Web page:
I'm splitting and not a moment too soon.
I moved to Memphis, TN last July. I left the small Virginia town I'd grown up in and bounced back to many times over the last decade. I was thirty-two years old and believed I was as lost and broken as a person could possibly be. I thought the move would fix things.
Fix things it didn't. Shortly before moving my boyfriend broke up with me. I had planned on his support, long-distance as it might be, and couldn't imagine doing it without him. As the movers packed my stuff into a truck, I sat on the front porch, sunglasses pulled tight over my face, crying. I should have been focused on the fact that the movers were drunk and seemed to be unaware of the drop-off date. The minute they pulled away I knew that I might not see my possessions again. Two days later, the police verified that hunch. The movers were scam artists.
So I arrived in Memphis with nothing but a lawyer and panting dog who was allergic to the Memphis heat. All I could do was wait for my things to appear. The moving company wouldn't return my calls, and my lawyer began breaking it to me gently: "I think it's a lost cause." I made a coffee table out a box, a bed out of an air mattress, and I hoarded plastic utensils like they were rare silver. I contemplated Buddhism, terrorism, suicide, and getting on a plane to anywhere but Memphis, TN.
It took me one month and all my sanity, but my stuff was finally delivered. The movers, different ones from the pick-up, threw the furniture on my lawn late one night. Most of it was gone. What was left was broken. I spent the next twenty-four hours moving it into my house on my own. My neighbors didn't offer help, but sat on their lawns with six-packs of beer to watch.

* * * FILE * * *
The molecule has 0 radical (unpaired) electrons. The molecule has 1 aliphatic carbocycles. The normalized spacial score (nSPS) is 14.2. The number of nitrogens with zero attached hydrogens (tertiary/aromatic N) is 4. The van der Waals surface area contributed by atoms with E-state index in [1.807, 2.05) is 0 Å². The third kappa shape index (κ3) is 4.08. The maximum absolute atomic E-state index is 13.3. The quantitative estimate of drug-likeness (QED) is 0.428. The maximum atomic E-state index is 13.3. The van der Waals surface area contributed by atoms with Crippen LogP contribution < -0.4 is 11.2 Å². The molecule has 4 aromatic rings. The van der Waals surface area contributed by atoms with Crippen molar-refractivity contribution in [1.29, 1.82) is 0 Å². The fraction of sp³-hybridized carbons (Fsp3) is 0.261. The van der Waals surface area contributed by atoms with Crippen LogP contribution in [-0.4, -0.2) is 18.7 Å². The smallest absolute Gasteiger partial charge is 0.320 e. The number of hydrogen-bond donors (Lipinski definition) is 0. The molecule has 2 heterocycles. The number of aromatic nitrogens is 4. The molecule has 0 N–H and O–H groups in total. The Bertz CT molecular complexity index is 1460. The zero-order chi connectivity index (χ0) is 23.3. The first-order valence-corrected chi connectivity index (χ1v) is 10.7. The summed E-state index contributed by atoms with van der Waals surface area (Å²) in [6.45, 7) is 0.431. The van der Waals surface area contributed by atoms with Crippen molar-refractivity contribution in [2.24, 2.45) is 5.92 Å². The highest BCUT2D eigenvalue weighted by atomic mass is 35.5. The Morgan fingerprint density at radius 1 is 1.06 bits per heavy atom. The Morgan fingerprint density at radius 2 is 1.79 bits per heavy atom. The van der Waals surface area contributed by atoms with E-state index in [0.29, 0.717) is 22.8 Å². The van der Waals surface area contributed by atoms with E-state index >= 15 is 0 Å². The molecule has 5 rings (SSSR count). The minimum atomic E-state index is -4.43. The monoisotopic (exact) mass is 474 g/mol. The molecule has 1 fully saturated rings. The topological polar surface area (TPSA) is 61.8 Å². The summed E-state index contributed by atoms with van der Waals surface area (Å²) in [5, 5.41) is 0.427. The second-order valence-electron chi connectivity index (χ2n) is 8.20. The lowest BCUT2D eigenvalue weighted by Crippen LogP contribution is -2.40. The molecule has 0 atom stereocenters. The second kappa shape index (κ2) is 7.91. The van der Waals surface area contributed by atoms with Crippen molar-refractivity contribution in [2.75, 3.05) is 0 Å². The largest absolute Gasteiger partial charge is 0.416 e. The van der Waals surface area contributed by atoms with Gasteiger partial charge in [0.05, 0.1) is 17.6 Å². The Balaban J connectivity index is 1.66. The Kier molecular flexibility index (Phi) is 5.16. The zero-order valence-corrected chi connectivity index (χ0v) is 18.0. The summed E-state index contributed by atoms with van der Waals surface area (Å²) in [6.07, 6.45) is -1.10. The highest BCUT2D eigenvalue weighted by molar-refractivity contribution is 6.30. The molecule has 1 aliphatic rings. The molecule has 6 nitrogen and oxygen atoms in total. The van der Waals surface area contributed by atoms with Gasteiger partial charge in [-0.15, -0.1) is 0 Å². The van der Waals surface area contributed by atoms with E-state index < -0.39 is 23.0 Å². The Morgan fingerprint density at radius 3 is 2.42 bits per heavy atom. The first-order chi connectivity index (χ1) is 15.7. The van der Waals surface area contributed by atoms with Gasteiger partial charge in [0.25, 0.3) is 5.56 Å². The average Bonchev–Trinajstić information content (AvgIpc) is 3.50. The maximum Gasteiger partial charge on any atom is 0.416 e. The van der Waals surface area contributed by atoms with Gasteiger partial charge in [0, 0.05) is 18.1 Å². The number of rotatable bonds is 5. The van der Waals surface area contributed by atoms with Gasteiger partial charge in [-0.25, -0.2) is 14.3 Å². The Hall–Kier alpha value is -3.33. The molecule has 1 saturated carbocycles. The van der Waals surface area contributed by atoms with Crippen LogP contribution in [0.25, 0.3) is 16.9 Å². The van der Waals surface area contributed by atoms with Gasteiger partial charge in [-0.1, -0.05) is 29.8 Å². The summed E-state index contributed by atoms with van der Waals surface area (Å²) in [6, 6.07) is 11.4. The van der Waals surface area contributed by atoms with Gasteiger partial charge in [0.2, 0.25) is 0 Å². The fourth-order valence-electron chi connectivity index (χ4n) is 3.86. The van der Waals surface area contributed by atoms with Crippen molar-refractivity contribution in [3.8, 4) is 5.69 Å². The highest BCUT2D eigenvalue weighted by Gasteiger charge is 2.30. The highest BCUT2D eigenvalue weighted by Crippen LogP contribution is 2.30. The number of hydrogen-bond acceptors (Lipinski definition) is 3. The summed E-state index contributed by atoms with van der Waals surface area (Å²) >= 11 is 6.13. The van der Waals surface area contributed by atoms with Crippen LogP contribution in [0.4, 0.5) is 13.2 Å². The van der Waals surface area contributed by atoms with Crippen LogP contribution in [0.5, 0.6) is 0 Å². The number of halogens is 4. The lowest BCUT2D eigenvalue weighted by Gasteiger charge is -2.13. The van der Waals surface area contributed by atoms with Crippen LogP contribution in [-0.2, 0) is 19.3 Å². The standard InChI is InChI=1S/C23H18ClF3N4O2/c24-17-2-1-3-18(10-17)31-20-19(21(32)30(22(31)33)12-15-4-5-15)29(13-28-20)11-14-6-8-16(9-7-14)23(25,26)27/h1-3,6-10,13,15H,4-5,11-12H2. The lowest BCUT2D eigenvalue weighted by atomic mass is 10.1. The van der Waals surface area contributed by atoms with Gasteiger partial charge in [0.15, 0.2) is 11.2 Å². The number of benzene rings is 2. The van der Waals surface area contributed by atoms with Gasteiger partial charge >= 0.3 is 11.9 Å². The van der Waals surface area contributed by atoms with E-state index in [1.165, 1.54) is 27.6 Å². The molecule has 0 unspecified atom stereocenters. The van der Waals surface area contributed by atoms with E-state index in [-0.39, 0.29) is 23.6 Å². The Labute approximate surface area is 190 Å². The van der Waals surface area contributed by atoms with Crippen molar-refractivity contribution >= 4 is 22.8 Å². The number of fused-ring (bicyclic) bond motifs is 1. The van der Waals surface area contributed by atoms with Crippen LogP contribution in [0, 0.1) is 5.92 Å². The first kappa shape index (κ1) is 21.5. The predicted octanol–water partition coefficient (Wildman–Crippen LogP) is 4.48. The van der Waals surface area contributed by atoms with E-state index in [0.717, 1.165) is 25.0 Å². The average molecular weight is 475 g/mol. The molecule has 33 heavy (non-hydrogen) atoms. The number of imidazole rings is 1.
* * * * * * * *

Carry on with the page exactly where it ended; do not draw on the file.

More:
I tried to make it work. I threw scarves over broken table legs, and decoupaged old movie photos over my scratched antique wood furniture. I burned sage and hundreds of packs of American Spirits. When grad school started I told myself I could put all of my energy into being a good student. I wanted my pain to be a footnote in this story. It is, instead, an entire chapter.
This chapter, called "The Worst Year of My Life (so far)," is coming to an end. The road to Memphis was paved with good intentions, but none of that matters now. I lost my entire CD collection, the man I loved, trust, hope. The more I write about it, the more it seems like a damn good story. The kind of story you read and think, "thank God that wasn't me." It was me, but as I contemplate my next move I cling to the possibility that it doesn't always have to be. I've considered staying in Memphis and working it out. Have I given it a chance or judged it unfairly because of the way things began? No and yes. I've always been a mover, though. The sound of packing tape on cardboard is like church bells to me. I'm sick of trying to be fair. I've chosen to be free.
Truth is, I'm splitting and not a moment too soon. After a season of floods and tornadoes, I'm done with you Memphis. May God keep you safe but keep me safer. I leave you my cigarette butts and a river of tears to match the Mississippi.